Since so much of Donald Trump’s reality is mediated through television, perhaps it’s best to view the trajectory of his candidacy as if it were a reality show that hit it big in the beginning but then saw its audience diminish over the years, buoyed at the end only by the most ardent of fans who faithfully watched.
At first the Trump reality show captivated, excited, and entertained, garnering a wide audience even among highbrows who knew it was a guilty pleasure but couldn’t stop indulging and even took it seriously as an expression of something deep down in our culture.
And for a few cycles it had a good run, nudging toward the top of the ratings, surprising viewers, keeping the media off balance, and driving the cultural narrative as the first such show of its kind.
But then, as with most entertainment, its surprises became routine, its plot twists grew stale, its dramatic arc got repetitive, its gimmicks felt tawdry, and it ceased to amuse or even engage.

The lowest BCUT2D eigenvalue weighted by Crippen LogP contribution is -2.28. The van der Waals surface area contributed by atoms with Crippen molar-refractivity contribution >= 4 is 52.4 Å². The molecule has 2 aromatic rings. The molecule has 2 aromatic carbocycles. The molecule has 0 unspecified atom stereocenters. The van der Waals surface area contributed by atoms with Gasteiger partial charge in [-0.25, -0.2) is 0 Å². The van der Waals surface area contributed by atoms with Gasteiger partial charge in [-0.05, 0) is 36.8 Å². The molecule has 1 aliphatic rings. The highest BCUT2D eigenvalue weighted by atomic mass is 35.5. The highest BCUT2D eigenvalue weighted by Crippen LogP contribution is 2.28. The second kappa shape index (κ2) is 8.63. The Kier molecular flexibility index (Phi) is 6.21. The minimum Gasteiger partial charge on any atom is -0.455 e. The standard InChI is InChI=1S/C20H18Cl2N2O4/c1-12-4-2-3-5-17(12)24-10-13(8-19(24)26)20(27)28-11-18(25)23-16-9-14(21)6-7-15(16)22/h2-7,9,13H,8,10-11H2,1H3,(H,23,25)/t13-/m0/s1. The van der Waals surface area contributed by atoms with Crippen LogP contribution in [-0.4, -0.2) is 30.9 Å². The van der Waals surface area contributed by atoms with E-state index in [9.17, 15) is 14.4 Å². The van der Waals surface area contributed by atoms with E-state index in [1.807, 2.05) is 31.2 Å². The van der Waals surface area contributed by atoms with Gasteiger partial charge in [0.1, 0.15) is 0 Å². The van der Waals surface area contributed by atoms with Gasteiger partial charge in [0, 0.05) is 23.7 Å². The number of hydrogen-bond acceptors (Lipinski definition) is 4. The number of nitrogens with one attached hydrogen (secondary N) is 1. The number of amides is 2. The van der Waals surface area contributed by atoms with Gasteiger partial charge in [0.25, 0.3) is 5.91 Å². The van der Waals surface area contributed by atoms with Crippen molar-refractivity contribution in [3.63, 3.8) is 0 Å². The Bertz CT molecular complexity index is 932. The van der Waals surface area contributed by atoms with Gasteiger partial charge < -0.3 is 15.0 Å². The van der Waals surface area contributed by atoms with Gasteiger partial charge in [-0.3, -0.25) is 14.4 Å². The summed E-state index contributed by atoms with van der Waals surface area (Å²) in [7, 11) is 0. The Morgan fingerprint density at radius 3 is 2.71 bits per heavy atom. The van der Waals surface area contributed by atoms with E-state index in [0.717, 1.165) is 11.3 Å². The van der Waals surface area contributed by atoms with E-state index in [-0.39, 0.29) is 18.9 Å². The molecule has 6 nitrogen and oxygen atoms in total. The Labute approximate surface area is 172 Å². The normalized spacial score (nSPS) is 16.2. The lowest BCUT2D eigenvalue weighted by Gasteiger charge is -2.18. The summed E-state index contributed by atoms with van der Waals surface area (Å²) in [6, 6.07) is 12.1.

Some viewers stopped watching because they sought better and more serious TV. Others who once saw it as a guilty pleasure began to find the shock value that once gave it such currency a bit off-putting and even distasteful. Those who never went along for the ride felt vindicated, while those who watched because it was the thing to do began to feel a bit sickened that they allowed themselves to get sucked into its mass appeal.
The show of course remains on air in part because it still has a coterie of diehard fans who stick with it, follow every storyline, believe it says something about their lives, and idolize the host as they often do with any celebrity — no matter how undignified — who commands their loyalty.
But the rest of us? Call what we’re experiencing Trump fatigue. The show no longer entertains; in fact it’s gotten boring and irritating and even offensive and unappealing, and we don’t want to see it anymore dominating on our screens.
Unless the preliminary ratings are wrong, November 8 will be the final episode of Donald Trump’s show. Until, that is, when a new one with a new host tries to capture the magic of what made this one so popular and attempts to foist it upon us in a season ahead.
Originally published on Political Wire.